4 minute read

There’s a line from a (somewhat trashy 🤭) old 90s rock song that’s always stuck with me.

Now the music fans are restless

As they watch the stage show lights

Oh the countdown brings you closer

Underneath the stars

And when we come they want it loud, yeah

I love my f***ing job

Oh yeeeeaaaaaaaaah

Buckcherry, Crushed (1999)

When I first heard this song I thought, now there’s a man who knows his place in this world. People who listen to freaking Buckcherry aren’t in it for subtlety or nuance or vulnerability.

They want it loud. Really f***ing loud.

They want brash, unapologetic rock and roll, with blistering guitars and lyrics about how much the singer loves cocaine and sex and destruction and other cliched, over-the-top rock star stuff. Lead singer Josh Todd and the rest of Buckcherry have been happy to provide all of this and more, and according to Wikipedia they’ve made a decent living doing it for 20+ years.

It’s their f***ing job.

So if you buy tickets for a Buckcherry concert, you don’t have to worry that you might have to sit through an evening of whiny hipster pop or smooth jazz or anything other than loud freaking rock and roll. If Buckcherry suddenly switched to playing smooth jazz, their next concert would sell approximately zero tickets, and no venue would ever book them again. So it’s not just that they love playing loud, crass music. It’s also that their livelihood depends on it. As a result, Buckcherry fans know exactly what they’re getting, because the incentives are perfectly aligned, and everybody is happy.1

On the other hand, if you watch, say, The Super Bowl Halftime Show hoping for face-melting, paint-peeling, I-wish-I-was-born-earlier-so-I-could-be-in-Motley-Crue hard rock, you’re going to have a bad time. The NFL might bring you a rock band in some years, but most other years it’ll be pop or country or R&B. And this is a surprise to no one, because we all know that the NFL doesn’t really care about rock music. It’s secondary for them. The music is just there to get you to watch the football game and its endless stream of commercials for junk food and car insurance.

OK, so where am I going with all this?

This is a post about incentives.

If you use Kombucha Circles to keep in touch with your friends and family, you don’t have to worry that we might start tracking you around the web with sneaky supercookies, or listening in on your device’s microphone, or any number of other creepy things that advertising companies do when they are pretending to be search engine companies or social network companies.

They can do this stuff, and get caught, because their customers – that is, the advertisers – are totally fine with it. Privacy is a secondary thing for them, like hard rock music and the Super Bowl. They may sometimes talk about how important privacy is, but only because that’s what they need to do to keep you coming back for the potato chip ads.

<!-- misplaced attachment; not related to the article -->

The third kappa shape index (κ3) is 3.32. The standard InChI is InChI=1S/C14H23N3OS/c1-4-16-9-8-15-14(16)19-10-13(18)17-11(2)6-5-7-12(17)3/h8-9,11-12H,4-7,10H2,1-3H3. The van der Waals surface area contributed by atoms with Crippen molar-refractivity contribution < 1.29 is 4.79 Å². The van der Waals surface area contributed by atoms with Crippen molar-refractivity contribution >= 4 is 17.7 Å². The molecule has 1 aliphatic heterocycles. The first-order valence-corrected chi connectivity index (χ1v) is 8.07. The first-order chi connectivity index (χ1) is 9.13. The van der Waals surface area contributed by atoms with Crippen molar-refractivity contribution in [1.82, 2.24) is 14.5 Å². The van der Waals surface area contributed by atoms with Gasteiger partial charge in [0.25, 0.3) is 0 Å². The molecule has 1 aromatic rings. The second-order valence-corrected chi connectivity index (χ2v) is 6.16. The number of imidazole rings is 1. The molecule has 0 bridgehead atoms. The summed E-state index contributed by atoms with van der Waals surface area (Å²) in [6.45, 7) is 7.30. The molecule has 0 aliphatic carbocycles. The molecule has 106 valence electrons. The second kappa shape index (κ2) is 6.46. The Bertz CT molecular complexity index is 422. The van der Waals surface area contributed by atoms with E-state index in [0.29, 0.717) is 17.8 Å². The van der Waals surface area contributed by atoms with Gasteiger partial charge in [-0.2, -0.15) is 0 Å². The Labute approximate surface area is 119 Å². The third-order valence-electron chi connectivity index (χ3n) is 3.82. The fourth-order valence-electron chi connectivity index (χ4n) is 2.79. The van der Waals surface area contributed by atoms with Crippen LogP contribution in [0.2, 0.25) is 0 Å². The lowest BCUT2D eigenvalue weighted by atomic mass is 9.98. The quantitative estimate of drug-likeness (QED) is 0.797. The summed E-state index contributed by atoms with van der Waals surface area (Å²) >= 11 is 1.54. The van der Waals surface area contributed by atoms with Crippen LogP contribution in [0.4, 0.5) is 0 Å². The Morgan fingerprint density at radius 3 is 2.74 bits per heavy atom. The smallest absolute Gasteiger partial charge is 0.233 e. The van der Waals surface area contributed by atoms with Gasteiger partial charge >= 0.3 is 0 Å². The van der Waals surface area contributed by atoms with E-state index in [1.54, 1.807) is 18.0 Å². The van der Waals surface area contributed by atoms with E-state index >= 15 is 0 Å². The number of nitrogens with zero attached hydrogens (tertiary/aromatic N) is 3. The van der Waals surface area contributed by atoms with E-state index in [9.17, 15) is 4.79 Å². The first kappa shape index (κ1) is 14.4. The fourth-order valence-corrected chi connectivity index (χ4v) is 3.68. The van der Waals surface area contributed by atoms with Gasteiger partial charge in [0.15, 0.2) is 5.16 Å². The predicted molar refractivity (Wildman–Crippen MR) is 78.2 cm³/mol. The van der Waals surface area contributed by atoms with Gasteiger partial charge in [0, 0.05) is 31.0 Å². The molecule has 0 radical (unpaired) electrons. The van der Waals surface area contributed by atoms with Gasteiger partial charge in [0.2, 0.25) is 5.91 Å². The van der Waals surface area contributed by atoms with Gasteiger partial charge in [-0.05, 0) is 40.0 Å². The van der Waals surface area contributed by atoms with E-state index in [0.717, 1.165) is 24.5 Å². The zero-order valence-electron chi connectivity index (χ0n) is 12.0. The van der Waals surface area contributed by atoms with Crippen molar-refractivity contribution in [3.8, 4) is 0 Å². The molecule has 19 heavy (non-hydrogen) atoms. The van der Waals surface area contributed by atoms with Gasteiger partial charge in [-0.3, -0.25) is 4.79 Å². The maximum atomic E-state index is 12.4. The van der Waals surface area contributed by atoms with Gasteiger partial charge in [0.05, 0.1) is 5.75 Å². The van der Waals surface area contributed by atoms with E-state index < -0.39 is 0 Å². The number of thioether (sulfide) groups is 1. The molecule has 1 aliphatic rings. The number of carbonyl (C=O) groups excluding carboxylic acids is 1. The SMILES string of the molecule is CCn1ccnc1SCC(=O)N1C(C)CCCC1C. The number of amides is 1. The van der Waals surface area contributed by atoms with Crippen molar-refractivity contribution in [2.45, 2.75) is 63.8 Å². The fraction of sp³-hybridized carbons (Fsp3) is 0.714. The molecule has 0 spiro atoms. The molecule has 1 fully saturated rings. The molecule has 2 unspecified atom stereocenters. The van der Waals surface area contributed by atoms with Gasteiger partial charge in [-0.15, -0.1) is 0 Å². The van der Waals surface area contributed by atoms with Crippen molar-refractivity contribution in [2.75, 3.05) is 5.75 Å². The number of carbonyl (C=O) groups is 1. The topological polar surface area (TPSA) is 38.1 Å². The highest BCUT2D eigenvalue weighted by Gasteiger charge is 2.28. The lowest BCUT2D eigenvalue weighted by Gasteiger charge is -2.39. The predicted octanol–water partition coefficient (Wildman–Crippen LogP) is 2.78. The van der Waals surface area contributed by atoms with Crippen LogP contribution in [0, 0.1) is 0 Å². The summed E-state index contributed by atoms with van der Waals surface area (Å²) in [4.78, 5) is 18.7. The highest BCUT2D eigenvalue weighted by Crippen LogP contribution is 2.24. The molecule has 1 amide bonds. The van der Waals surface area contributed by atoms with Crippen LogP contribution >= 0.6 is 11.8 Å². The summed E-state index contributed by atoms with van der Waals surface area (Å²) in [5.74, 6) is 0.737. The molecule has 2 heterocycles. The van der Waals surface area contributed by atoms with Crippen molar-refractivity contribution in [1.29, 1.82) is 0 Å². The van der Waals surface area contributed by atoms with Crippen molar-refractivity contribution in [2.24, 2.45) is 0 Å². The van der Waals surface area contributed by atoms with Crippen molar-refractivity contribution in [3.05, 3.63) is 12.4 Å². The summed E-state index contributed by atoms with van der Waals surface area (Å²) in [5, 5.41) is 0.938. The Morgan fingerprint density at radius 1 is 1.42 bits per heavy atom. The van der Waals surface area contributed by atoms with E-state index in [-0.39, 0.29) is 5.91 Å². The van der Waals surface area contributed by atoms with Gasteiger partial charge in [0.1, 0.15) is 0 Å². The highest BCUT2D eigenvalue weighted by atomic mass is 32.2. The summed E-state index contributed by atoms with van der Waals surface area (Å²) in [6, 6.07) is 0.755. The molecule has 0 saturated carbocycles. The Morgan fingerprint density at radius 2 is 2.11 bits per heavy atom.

If Kombucha did any of that stuff, we would immediately get caught too. But then for us, our corporate life expectancy would be something that you could measure in terms of hours, not days.2 Because you and everyone else would abruptly cancel your service, and we would be left to pay the bills for a lot of servers and bandwidth that we suddenly wouldn’t need anymore.

The idea behind our subscription-based business model is that it aligns the incentives. When I set up the company, I wanted to structure it such that the privacy we provide doesn’t depend on me being a good guy or doing this out of the kindness of my own heart.

That way, if the company needs to take on a large round of investment capital, or if I get hit by a bus or win the lottery, the basic deal between the company and its users doesn’t change. Even if the company were run by the greediest bastard you can imagine, I want that bastard’s greediest, most profit-maximizing move to be to carry on just as before, working for our users and making cold hard cash every month.

Why does this work? It’s simple:

  • Our users are our customers.

  • We don’t have advertisers.

  • We don’t track you to sell ads.

  • And we damn sure don’t sell your data, to anyone, ever.

  • You’re paying us to provide you a service, so we work for you.

Protecting your privacy is not just something that makes us feel good — although it does that too.

It’s our f***ing job.

Oh yeeeaaaaaah.

Support Circles on Kickstarter

If you like the idea of a secure social app that works for you, and not for advertisers, then you can help us get Circles off the ground. Back the project on Kickstarter and you can also get a big discount on your first year of membership.

  1. With the likely exception of the Buckcherry’s fans’ neighbors. cf, “I don’t always listen to Buckcherry, but when I do, my neighbors do, too.” 

  2. Now it’s possible that this whole thing might come crashing down anyway at some point. Maybe people aren’t willing to pay for privacy after all. OK. If so, then we will go bust, and I will go back to academia or get a “real” job. But I guarantee you: If we fail, it won’t ever be because we spied on our users or betrayed their trust.